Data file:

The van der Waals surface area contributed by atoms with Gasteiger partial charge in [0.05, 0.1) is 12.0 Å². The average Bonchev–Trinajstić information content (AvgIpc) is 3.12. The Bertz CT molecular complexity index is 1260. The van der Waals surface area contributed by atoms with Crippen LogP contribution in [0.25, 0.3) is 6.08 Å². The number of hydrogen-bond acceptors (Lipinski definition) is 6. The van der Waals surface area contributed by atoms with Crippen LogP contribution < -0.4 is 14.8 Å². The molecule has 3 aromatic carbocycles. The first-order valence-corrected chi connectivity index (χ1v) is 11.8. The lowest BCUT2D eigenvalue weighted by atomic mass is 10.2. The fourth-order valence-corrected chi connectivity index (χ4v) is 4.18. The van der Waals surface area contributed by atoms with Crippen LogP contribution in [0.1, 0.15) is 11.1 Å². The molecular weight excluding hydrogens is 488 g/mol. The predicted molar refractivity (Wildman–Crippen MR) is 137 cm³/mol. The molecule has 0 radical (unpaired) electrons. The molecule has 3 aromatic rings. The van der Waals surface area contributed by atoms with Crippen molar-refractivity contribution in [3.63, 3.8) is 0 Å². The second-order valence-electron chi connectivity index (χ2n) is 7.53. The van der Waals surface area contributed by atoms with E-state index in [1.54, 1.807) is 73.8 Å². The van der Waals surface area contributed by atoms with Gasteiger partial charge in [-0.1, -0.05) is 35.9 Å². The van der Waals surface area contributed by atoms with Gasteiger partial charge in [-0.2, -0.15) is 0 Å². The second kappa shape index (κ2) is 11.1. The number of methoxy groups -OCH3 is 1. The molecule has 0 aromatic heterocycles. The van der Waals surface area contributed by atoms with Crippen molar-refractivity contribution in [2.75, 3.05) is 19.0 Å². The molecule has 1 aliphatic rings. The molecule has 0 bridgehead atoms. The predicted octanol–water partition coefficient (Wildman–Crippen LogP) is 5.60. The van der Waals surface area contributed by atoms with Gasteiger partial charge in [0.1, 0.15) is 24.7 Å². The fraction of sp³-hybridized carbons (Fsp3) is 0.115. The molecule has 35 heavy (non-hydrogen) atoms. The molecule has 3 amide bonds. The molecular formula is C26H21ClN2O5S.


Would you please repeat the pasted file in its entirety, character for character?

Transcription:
The van der Waals surface area contributed by atoms with Gasteiger partial charge in [0.05, 0.1) is 12.0 Å². The average Bonchev–Trinajstić information content (AvgIpc) is 3.12. The Bertz CT molecular complexity index is 1260. The van der Waals surface area contributed by atoms with Crippen LogP contribution in [0.25, 0.3) is 6.08 Å². The number of hydrogen-bond acceptors (Lipinski definition) is 6. The van der Waals surface area contributed by atoms with Crippen LogP contribution < -0.4 is 14.8 Å². The molecule has 3 aromatic carbocycles. The first-order valence-corrected chi connectivity index (χ1v) is 11.8. The lowest BCUT2D eigenvalue weighted by atomic mass is 10.2. The fourth-order valence-corrected chi connectivity index (χ4v) is 4.18. The van der Waals surface area contributed by atoms with Crippen LogP contribution in [0.1, 0.15) is 11.1 Å². The molecular weight excluding hydrogens is 488 g/mol. The predicted molar refractivity (Wildman–Crippen MR) is 137 cm³/mol. The molecule has 0 radical (unpaired) electrons. The molecule has 3 aromatic rings. The van der Waals surface area contributed by atoms with Crippen molar-refractivity contribution in [3.63, 3.8) is 0 Å². The second-order valence-electron chi connectivity index (χ2n) is 7.53. The van der Waals surface area contributed by atoms with E-state index in [1.54, 1.807) is 73.8 Å². The van der Waals surface area contributed by atoms with Gasteiger partial charge in [-0.1, -0.05) is 35.9 Å². The van der Waals surface area contributed by atoms with Gasteiger partial charge in [-0.2, -0.15) is 0 Å². The second kappa shape index (κ2) is 11.1. The number of methoxy groups -OCH3 is 1. The molecule has 0 aromatic heterocycles. The van der Waals surface area contributed by atoms with Crippen molar-refractivity contribution in [2.75, 3.05) is 19.0 Å². The molecule has 1 aliphatic rings. The molecule has 0 bridgehead atoms. The predicted octanol–water partition coefficient (Wildman–Crippen LogP) is 5.60. The van der Waals surface area contributed by atoms with Gasteiger partial charge in [0.1, 0.15) is 24.7 Å². The fraction of sp³-hybridized carbons (Fsp3) is 0.115. The molecule has 35 heavy (non-hydrogen) atoms. The molecule has 3 amide bonds. The molecular formula is C26H21ClN2O5S.